Concurring with Sen. Edward Kennedy, Max Kampelman, former Ambassador to the Conference on Security and Cooperation in Europe, told me: “Gerald Ford's 'Profile in Courage' award was a late, but well-deserved recognition. He well served America at a time of crisis, and he rose to the top.”
Congressman Henry A. Waxman recalled that when he first came to Congress (Jan l975), Gerald Ford was president. "At that time, I was critical of his pardon of Richard Nixon," he added. "Now that I look back, I think he took the right action for our country. I believe history will show him as a president who tried to bring the country together.”
(Waxman, a California Democrat who represents the 30th District in metropolitan Los Angeles, on Jan. 4, he will become chairman of the House Committee on Oversight and Government Reform).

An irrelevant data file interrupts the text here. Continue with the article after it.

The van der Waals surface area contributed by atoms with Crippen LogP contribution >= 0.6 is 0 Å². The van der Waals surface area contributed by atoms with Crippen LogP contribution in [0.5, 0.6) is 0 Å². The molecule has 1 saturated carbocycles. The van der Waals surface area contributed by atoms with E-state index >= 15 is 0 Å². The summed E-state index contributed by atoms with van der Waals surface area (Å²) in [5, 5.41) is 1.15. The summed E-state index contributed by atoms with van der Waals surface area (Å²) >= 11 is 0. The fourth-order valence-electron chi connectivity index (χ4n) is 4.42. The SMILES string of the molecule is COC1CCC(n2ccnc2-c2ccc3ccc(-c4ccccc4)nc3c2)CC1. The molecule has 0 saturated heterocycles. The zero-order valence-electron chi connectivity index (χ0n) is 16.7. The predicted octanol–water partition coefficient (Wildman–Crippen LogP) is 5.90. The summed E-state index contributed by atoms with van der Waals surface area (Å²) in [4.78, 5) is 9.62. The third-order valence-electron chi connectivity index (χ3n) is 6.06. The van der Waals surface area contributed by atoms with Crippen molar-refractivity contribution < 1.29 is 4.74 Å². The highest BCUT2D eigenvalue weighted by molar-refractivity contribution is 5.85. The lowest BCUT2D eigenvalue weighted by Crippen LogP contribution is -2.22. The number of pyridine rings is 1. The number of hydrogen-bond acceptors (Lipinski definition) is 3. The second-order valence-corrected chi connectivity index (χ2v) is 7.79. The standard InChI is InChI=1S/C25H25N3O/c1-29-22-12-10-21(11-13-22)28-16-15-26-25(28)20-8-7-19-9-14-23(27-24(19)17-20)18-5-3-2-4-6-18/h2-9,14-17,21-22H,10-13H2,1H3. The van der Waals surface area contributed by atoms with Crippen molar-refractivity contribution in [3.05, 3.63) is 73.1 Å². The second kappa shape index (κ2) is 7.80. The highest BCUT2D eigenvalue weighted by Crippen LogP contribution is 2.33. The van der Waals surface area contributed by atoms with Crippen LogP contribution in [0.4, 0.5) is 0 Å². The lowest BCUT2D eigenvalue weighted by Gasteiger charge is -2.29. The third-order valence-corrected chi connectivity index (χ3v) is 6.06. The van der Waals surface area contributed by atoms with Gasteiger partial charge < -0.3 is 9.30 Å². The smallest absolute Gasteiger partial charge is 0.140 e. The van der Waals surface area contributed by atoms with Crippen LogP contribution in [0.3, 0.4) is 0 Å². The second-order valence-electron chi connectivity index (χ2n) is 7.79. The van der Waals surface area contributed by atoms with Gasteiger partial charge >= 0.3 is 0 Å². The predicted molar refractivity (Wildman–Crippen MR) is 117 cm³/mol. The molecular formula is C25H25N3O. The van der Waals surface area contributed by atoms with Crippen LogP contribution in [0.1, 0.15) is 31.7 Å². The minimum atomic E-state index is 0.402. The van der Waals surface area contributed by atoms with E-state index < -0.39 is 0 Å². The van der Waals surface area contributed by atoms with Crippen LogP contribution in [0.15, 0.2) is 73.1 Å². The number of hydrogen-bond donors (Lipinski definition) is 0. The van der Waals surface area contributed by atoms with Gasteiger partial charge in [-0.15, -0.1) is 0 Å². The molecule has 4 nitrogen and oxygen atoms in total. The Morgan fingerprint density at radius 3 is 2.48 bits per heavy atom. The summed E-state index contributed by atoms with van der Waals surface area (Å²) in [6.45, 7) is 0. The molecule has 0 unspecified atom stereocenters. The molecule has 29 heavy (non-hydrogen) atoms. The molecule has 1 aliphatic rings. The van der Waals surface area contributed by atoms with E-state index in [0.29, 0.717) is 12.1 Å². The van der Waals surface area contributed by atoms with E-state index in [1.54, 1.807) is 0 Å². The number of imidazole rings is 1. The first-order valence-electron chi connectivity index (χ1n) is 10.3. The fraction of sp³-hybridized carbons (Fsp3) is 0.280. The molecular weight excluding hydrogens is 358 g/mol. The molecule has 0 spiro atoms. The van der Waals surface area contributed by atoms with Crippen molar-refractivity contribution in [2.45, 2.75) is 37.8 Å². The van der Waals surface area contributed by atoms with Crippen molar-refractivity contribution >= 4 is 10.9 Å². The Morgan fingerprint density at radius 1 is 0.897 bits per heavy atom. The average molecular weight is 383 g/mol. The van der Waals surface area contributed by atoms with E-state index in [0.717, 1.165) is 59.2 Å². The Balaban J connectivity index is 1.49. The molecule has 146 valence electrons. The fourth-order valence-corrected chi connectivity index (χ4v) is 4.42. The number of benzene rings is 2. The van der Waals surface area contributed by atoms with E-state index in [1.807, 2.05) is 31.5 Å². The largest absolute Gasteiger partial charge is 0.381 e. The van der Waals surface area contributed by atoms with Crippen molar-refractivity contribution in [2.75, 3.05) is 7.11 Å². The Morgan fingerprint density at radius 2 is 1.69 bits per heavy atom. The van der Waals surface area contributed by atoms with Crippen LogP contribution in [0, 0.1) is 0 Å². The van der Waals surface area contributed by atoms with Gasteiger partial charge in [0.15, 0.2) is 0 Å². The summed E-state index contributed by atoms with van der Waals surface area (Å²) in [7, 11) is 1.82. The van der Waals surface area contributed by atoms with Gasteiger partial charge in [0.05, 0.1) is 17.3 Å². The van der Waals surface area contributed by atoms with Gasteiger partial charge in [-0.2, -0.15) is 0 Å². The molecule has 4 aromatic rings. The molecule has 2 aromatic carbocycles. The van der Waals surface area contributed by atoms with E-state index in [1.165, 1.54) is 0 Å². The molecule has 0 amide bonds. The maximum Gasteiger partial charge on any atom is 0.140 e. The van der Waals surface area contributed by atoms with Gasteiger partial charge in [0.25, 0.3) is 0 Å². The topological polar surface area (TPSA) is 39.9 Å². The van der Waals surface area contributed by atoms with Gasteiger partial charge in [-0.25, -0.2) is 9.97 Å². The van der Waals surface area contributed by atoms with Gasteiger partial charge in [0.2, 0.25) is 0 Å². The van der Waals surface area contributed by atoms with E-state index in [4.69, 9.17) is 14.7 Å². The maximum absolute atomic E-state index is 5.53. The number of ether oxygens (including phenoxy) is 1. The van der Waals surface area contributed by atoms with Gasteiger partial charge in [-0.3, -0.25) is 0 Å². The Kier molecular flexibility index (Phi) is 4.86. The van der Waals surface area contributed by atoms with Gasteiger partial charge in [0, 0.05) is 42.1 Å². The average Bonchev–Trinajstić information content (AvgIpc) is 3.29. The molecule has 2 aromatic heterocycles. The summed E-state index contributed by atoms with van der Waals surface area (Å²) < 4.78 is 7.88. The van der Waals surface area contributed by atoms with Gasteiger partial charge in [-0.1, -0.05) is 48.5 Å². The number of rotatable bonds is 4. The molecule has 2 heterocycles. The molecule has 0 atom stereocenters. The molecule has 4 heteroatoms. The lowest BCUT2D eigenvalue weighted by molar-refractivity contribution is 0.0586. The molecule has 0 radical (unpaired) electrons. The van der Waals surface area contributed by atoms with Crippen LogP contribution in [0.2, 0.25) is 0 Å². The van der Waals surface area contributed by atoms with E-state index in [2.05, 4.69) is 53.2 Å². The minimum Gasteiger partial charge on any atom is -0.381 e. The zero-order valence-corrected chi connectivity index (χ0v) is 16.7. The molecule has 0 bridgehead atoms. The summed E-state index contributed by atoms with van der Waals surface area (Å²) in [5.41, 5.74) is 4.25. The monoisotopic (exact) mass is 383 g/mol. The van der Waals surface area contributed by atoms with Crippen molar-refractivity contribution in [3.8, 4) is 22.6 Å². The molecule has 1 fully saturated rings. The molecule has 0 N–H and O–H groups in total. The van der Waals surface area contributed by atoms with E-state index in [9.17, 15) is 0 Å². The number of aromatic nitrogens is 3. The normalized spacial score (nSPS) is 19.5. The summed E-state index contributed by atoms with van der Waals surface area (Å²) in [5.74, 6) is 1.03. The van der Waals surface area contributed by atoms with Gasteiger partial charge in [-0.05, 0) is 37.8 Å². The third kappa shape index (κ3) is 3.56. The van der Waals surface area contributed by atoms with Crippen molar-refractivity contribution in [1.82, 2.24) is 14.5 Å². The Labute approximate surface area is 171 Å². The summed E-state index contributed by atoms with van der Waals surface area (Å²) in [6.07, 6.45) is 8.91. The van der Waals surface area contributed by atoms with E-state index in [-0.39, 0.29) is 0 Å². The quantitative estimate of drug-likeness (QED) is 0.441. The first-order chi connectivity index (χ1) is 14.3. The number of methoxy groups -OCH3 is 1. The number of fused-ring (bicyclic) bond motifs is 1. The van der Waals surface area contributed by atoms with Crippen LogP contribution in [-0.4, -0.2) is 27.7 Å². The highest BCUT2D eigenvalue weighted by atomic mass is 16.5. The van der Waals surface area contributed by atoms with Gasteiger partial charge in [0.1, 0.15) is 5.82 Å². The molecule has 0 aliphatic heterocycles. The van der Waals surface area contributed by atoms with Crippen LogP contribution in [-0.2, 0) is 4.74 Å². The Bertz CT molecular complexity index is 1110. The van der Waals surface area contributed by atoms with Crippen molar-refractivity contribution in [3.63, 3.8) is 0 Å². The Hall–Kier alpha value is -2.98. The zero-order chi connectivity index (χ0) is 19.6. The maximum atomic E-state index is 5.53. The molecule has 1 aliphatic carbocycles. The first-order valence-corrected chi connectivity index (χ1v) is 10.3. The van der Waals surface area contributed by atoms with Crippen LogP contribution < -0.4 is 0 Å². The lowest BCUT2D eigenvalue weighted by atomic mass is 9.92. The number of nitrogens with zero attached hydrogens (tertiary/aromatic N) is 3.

Former Sen. Alan K. Simpson, (R Wy.) told me: "Gerald Ford has always been an inspiration to me. He is a man of great courage and integrity. With his brave act of pardoning President Nixon, he helped the nation, to his own political detriment. That took real guts."
Jack N. Anderson, veteran columnist for United Features and Washington editor of Parade Magazine, remembered Gerald Ford since his Congressional days. "He never was pumped up with self-importance," Mr. Anderson stated. "Even after he became the president, I was able to telephone him, leave a message and he returned my calls, without going through an assistant."
Mr. Anderson added: "Even though I was number-one on President Nixon's 'enemies list', I agreed with Mr. Ford's pardon because I learned that Mr. Nixon was then in poor psychological condition. It took much political courage to grant the pardon against public will. So President Ford did what was best for Mr. Nixon and the country rather than what was best for himself." (Jack Anderson succumbed to Parkinson's disease on Dec. 17, 2005.)